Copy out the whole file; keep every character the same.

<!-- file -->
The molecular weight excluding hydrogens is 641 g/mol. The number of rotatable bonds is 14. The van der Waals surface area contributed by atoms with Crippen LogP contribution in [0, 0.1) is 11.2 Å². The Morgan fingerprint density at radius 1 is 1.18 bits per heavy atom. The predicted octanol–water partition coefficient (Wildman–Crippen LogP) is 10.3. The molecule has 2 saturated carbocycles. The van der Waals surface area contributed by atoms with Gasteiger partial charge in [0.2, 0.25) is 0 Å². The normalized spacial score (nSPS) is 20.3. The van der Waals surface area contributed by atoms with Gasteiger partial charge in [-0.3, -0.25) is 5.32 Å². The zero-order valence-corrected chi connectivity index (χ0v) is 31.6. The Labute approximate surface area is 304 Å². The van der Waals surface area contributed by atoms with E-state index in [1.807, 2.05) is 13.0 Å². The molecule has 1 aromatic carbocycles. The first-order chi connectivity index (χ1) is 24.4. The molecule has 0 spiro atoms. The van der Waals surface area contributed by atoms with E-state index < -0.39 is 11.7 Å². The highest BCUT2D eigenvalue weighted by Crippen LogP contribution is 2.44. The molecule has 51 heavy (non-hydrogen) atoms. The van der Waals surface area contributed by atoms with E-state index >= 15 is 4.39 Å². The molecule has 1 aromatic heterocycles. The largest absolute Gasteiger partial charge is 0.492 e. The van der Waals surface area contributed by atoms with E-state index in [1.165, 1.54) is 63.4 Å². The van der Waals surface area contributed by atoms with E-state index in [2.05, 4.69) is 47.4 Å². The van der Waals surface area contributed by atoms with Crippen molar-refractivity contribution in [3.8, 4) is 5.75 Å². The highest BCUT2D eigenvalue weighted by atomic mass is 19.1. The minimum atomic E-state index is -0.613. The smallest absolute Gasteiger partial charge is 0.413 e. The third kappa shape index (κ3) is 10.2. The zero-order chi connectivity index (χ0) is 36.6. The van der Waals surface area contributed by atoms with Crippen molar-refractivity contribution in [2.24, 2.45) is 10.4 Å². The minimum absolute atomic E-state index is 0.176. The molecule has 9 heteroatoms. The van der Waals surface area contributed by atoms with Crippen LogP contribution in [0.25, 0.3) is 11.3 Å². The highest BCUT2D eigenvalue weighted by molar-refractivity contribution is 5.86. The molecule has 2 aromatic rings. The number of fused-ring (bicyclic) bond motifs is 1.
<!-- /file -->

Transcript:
The molecular weight excluding hydrogens is 641 g/mol. The number of rotatable bonds is 14. The van der Waals surface area contributed by atoms with Crippen LogP contribution in [0, 0.1) is 11.2 Å². The Morgan fingerprint density at radius 1 is 1.18 bits per heavy atom. The predicted octanol–water partition coefficient (Wildman–Crippen LogP) is 10.3. The molecule has 2 saturated carbocycles. The van der Waals surface area contributed by atoms with Gasteiger partial charge in [0.2, 0.25) is 0 Å². The normalized spacial score (nSPS) is 20.3. The van der Waals surface area contributed by atoms with Gasteiger partial charge in [-0.3, -0.25) is 5.32 Å². The zero-order valence-corrected chi connectivity index (χ0v) is 31.6. The Labute approximate surface area is 304 Å². The van der Waals surface area contributed by atoms with E-state index in [1.807, 2.05) is 13.0 Å². The molecule has 1 aromatic carbocycles. The first-order chi connectivity index (χ1) is 24.4. The molecule has 0 spiro atoms. The van der Waals surface area contributed by atoms with E-state index < -0.39 is 11.7 Å². The highest BCUT2D eigenvalue weighted by Crippen LogP contribution is 2.44. The molecule has 51 heavy (non-hydrogen) atoms. The van der Waals surface area contributed by atoms with E-state index >= 15 is 4.39 Å². The molecule has 1 aromatic heterocycles. The largest absolute Gasteiger partial charge is 0.492 e. The van der Waals surface area contributed by atoms with E-state index in [1.165, 1.54) is 63.4 Å². The van der Waals surface area contributed by atoms with E-state index in [2.05, 4.69) is 47.4 Å². The van der Waals surface area contributed by atoms with Crippen molar-refractivity contribution in [3.8, 4) is 5.75 Å². The highest BCUT2D eigenvalue weighted by atomic mass is 19.1. The minimum atomic E-state index is -0.613. The smallest absolute Gasteiger partial charge is 0.413 e. The third kappa shape index (κ3) is 10.2. The zero-order chi connectivity index (χ0) is 36.6. The van der Waals surface area contributed by atoms with Crippen molar-refractivity contribution in [2.24, 2.45) is 10.4 Å². The minimum absolute atomic E-state index is 0.176. The molecule has 9 heteroatoms. The van der Waals surface area contributed by atoms with Crippen LogP contribution in [0.25, 0.3) is 11.3 Å². The highest BCUT2D eigenvalue weighted by molar-refractivity contribution is 5.86. The molecule has 2 aromatic rings. The number of fused-ring (bicyclic) bond motifs is 1.